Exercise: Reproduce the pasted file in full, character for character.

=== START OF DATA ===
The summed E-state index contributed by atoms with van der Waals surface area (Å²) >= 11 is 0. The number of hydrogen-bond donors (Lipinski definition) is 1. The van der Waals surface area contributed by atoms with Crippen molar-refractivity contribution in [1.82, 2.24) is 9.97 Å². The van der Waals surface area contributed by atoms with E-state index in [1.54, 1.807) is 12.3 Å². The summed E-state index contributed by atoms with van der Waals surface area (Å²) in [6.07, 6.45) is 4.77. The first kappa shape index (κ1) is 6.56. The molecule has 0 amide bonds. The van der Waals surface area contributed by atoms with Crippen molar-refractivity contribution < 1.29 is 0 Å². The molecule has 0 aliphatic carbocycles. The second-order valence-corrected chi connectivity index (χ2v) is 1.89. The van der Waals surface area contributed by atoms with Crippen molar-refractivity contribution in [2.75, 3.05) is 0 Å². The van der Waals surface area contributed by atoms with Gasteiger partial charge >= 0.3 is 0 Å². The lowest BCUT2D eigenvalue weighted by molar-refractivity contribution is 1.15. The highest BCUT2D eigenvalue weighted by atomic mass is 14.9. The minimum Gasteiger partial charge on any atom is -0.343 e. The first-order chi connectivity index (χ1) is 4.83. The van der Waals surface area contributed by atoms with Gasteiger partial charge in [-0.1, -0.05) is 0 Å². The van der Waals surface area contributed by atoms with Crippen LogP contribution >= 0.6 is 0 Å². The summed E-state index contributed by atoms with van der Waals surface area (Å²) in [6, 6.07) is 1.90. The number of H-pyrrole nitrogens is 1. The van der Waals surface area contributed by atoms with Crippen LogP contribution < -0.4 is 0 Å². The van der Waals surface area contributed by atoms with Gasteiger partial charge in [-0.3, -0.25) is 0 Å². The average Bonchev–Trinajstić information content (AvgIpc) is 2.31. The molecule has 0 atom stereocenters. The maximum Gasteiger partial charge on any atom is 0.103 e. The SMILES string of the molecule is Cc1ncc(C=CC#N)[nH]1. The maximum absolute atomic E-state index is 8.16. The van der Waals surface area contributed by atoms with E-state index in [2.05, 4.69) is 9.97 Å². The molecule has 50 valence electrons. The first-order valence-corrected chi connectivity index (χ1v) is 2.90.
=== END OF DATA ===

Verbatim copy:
The summed E-state index contributed by atoms with van der Waals surface area (Å²) >= 11 is 0. The number of hydrogen-bond donors (Lipinski definition) is 1. The van der Waals surface area contributed by atoms with Crippen molar-refractivity contribution in [1.82, 2.24) is 9.97 Å². The van der Waals surface area contributed by atoms with E-state index in [1.54, 1.807) is 12.3 Å². The summed E-state index contributed by atoms with van der Waals surface area (Å²) in [6.07, 6.45) is 4.77. The first kappa shape index (κ1) is 6.56. The molecule has 0 amide bonds. The van der Waals surface area contributed by atoms with Crippen molar-refractivity contribution < 1.29 is 0 Å². The molecule has 0 aliphatic carbocycles. The second-order valence-corrected chi connectivity index (χ2v) is 1.89. The van der Waals surface area contributed by atoms with Crippen molar-refractivity contribution in [2.75, 3.05) is 0 Å². The van der Waals surface area contributed by atoms with Gasteiger partial charge >= 0.3 is 0 Å². The lowest BCUT2D eigenvalue weighted by molar-refractivity contribution is 1.15. The highest BCUT2D eigenvalue weighted by atomic mass is 14.9. The minimum Gasteiger partial charge on any atom is -0.343 e. The first-order chi connectivity index (χ1) is 4.83. The van der Waals surface area contributed by atoms with Gasteiger partial charge in [-0.1, -0.05) is 0 Å². The van der Waals surface area contributed by atoms with Crippen LogP contribution >= 0.6 is 0 Å². The summed E-state index contributed by atoms with van der Waals surface area (Å²) in [6, 6.07) is 1.90. The number of H-pyrrole nitrogens is 1. The van der Waals surface area contributed by atoms with Crippen LogP contribution < -0.4 is 0 Å². The van der Waals surface area contributed by atoms with Gasteiger partial charge in [-0.3, -0.25) is 0 Å². The average Bonchev–Trinajstić information content (AvgIpc) is 2.31. The molecule has 0 atom stereocenters. The maximum Gasteiger partial charge on any atom is 0.103 e. The SMILES string of the molecule is Cc1ncc(C=CC#N)[nH]1. The maximum absolute atomic E-state index is 8.16. The van der Waals surface area contributed by atoms with E-state index in [2.05, 4.69) is 9.97 Å². The molecule has 50 valence electrons. The first-order valence-corrected chi connectivity index (χ1v) is 2.90.